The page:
A law issued on Saturday providing immunity from prosecution for President Ali Abdullah Saleh and all those who worked with him during his administration is a bitter blow for those calling for justice for human rights violations over recent years, Amnesty International said today.
The law, passed by the Yemeni parliament on 21 January 2012, provides “complete immunity from legal and judicial prosecution” for President Saleh. It further provides immunity from criminal prosecution for all those who worked under President Saleh during his rule – whether in civil, military or security positions – in connection with “politically motivated acts” carried out during the course of their official duties; they are, however, not exempt from prosecution for “acts of terrorism”. The law does not clarify what is meant by “politically motivated acts” or “acts of terrorism”.
Amnesty International considers the law to be in breach of Yemen’s obligations under international law to investigate and prosecute human rights violations. Under international law, including the Convention against Torture and Other Cruel, Inhuman or Degrading Treatment or Punishment, to which Yemen is a state party, Yemen is obliged to investigate and prosecute anyone suspected of such crimes where there is sufficient admissible evidence.
UN High Commissioner for Human Rights Navi Pillay had criticized the law when it was in draft form, saying that if it was passed into law it would violate Yemen’s international human rights obligations.
The law provides for immunity for acts undertaken during President’s Saleh’s 33-year rule up to the date it was issued. It thereby seriously undermines the right of the many Yemenis who have suffered human rights violations during that time from achieving justice.
Most recently, more than 200 people have been killed and thousands injured since early 2011 as security forces and armed Saleh supporters have attempted to quell pro-reform protests in the capital Sana’a and elsewhere. Hundreds more have been killed in armed clashes.
Throughout the last three decades, however, Yemeni security forces have been responsible for serious human rights violations, including extrajudicial executions, torture, enforced disappearances and arbitrary detention.
The immunity law states that additional legislation is to be enacted with the aim of advancing national reconciliation and transitional justice as part of measures to ensure violations of international human rights and humanitarian law do not occur in the future. While Amnesty International would welcome any measures to help prevent violations being committed, it is seriously concerned that accountability for past abuses – one of the key elements of any plan to ensure violations do not recur – is being so heavily undermined.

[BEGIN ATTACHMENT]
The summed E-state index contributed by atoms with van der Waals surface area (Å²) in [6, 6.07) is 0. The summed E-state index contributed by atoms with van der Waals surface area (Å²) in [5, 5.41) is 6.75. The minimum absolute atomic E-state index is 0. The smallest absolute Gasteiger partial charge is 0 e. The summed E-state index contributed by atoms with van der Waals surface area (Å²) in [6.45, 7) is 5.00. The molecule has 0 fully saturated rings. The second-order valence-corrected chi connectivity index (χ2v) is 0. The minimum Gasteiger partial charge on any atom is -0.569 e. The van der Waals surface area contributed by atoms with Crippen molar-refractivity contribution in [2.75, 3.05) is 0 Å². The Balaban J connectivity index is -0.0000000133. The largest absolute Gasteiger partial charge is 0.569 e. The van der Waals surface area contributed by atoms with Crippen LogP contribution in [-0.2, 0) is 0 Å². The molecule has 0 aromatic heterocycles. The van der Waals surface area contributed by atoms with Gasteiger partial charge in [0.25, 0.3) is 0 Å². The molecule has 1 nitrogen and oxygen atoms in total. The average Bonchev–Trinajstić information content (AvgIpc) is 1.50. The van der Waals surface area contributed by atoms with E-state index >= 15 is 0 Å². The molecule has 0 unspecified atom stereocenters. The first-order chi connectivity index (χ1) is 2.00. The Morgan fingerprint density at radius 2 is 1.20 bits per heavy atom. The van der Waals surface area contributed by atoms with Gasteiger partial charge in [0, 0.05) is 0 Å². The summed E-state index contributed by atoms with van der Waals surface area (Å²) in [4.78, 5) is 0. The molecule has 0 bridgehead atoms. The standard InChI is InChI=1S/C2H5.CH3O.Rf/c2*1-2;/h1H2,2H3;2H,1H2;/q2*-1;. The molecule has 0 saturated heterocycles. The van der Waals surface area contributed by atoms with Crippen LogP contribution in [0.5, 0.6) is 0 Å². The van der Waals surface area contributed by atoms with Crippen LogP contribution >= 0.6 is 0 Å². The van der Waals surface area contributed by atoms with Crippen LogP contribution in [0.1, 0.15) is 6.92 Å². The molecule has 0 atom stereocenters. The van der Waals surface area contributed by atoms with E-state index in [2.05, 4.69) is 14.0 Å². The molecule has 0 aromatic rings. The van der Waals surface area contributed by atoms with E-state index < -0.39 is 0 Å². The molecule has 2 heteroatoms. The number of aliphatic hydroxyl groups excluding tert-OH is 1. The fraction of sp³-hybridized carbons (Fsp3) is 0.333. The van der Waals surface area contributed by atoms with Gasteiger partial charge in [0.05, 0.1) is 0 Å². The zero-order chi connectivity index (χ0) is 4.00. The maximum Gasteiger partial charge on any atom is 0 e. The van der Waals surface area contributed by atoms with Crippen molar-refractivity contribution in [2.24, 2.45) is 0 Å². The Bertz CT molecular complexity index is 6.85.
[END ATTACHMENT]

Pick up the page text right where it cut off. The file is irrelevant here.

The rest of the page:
The text of the immunity law states that it was issued in accordance with a deal that was brokered by the Gulf Cooperation Council (GCC) and signed by President Saleh and members of the opposition in November in return for him stepping down from power. It also states that it was passed to comply with UN Security Council resolution 2014 which in October had called on all parties to commit to the implementation of a political settlement based on theGCC deal. However, the same resolution underlined “the need for a comprehensive, independent and impartial investigation consistent with international standards into alleged human rights abuses and violations, with a view to avoiding impunity and ensuring full accountability,” and stressed “the need for all those responsible for violence, human rights violations and abuses to be held accountable”.
As part of the agreement President Saleh handed over some presidential powers to VicePresident Abd Rabbu Mansour Hadi.
A member of the opposition was appointed to head a government of national reconciliation, with ministerial posts divided up among political parties as per the agreement. The new government will remain in power for an interim period of two years.
Ali Abdullah Saleh will retain the title of President until the elections, which are expected to take place in February.
For more information please call Amnesty International's press office in London, UK, on +44 20 7413 5566 or email: firstname.lastname@example.org
International Secretariat, Amnesty International, 1 Easton St., London WC1X 0DW, UK www.amnesty.org